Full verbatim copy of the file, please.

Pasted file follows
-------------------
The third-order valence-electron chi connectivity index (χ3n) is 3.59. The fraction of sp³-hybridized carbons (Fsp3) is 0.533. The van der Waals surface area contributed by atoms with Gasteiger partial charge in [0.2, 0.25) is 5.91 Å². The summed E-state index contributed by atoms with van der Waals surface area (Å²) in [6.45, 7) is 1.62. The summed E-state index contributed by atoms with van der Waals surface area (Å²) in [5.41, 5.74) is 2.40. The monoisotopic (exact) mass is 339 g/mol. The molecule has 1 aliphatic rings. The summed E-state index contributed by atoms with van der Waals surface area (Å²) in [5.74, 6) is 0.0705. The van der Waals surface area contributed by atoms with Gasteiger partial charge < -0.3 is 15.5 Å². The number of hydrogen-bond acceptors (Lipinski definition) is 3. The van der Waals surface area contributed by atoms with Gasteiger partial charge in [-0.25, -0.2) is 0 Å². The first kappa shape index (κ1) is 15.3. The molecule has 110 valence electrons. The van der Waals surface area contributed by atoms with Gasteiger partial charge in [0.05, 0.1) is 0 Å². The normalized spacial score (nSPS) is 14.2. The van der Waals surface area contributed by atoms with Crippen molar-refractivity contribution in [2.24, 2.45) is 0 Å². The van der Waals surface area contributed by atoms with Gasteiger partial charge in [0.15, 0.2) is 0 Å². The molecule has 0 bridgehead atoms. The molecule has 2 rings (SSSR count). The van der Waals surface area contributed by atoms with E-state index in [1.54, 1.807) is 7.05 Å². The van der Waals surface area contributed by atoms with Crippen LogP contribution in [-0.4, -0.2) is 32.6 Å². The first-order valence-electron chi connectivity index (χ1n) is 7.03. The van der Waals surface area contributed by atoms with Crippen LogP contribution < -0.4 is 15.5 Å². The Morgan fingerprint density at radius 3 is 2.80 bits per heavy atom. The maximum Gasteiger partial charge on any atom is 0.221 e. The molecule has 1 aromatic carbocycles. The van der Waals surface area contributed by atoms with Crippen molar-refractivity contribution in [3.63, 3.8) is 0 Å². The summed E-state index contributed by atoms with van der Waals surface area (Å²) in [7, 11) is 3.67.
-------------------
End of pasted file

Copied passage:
The third-order valence-electron chi connectivity index (χ3n) is 3.59. The fraction of sp³-hybridized carbons (Fsp3) is 0.533. The van der Waals surface area contributed by atoms with Gasteiger partial charge in [0.2, 0.25) is 5.91 Å². The summed E-state index contributed by atoms with van der Waals surface area (Å²) in [6.45, 7) is 1.62. The summed E-state index contributed by atoms with van der Waals surface area (Å²) in [5.41, 5.74) is 2.40. The monoisotopic (exact) mass is 339 g/mol. The molecule has 1 aliphatic rings. The summed E-state index contributed by atoms with van der Waals surface area (Å²) in [5.74, 6) is 0.0705. The van der Waals surface area contributed by atoms with Gasteiger partial charge < -0.3 is 15.5 Å². The number of hydrogen-bond acceptors (Lipinski definition) is 3. The van der Waals surface area contributed by atoms with Gasteiger partial charge in [-0.25, -0.2) is 0 Å². The first kappa shape index (κ1) is 15.3. The molecule has 110 valence electrons. The van der Waals surface area contributed by atoms with Gasteiger partial charge in [0.05, 0.1) is 0 Å². The normalized spacial score (nSPS) is 14.2. The van der Waals surface area contributed by atoms with Crippen molar-refractivity contribution in [2.24, 2.45) is 0 Å². The van der Waals surface area contributed by atoms with Gasteiger partial charge in [0.15, 0.2) is 0 Å². The molecule has 0 bridgehead atoms. The molecule has 2 rings (SSSR count). The van der Waals surface area contributed by atoms with E-state index in [1.54, 1.807) is 7.05 Å². The van der Waals surface area contributed by atoms with Crippen LogP contribution in [-0.4, -0.2) is 32.6 Å². The first-order valence-electron chi connectivity index (χ1n) is 7.03. The van der Waals surface area contributed by atoms with Crippen LogP contribution < -0.4 is 15.5 Å². The Morgan fingerprint density at radius 3 is 2.80 bits per heavy atom. The maximum Gasteiger partial charge on any atom is 0.221 e. The molecule has 1 aromatic carbocycles. The van der Waals surface area contributed by atoms with Crippen molar-refractivity contribution in [3.63, 3.8) is 0 Å². The summed E-state index contributed by atoms with van der Waals surface area (Å²) in [7, 11) is 3.67.